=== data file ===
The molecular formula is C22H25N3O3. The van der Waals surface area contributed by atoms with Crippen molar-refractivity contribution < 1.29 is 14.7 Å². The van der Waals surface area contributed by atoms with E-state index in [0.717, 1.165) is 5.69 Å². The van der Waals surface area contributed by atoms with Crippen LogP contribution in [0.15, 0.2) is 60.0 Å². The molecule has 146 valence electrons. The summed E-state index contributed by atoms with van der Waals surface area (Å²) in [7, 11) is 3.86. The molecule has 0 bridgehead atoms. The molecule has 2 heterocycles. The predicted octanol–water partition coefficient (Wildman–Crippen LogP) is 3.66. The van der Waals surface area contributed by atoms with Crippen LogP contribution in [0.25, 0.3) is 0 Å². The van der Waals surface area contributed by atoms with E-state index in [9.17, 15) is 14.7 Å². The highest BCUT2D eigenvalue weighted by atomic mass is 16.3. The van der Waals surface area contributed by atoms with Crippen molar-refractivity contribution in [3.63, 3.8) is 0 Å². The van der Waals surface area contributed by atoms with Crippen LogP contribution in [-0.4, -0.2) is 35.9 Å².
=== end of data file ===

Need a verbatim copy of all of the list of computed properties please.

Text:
The molecular formula is C22H25N3O3. The van der Waals surface area contributed by atoms with Crippen molar-refractivity contribution < 1.29 is 14.7 Å². The van der Waals surface area contributed by atoms with E-state index in [0.717, 1.165) is 5.69 Å². The van der Waals surface area contributed by atoms with Crippen LogP contribution in [0.15, 0.2) is 60.0 Å². The molecule has 146 valence electrons. The summed E-state index contributed by atoms with van der Waals surface area (Å²) in [7, 11) is 3.86. The molecule has 0 bridgehead atoms. The molecule has 2 heterocycles. The predicted octanol–water partition coefficient (Wildman–Crippen LogP) is 3.66. The van der Waals surface area contributed by atoms with Crippen LogP contribution in [0.25, 0.3) is 0 Å². The van der Waals surface area contributed by atoms with E-state index in [9.17, 15) is 14.7 Å². The highest BCUT2D eigenvalue weighted by atomic mass is 16.3. The van der Waals surface area contributed by atoms with Crippen molar-refractivity contribution in [3.63, 3.8) is 0 Å². The van der Waals surface area contributed by atoms with Crippen LogP contribution in [-0.4, -0.2) is 35.9 Å².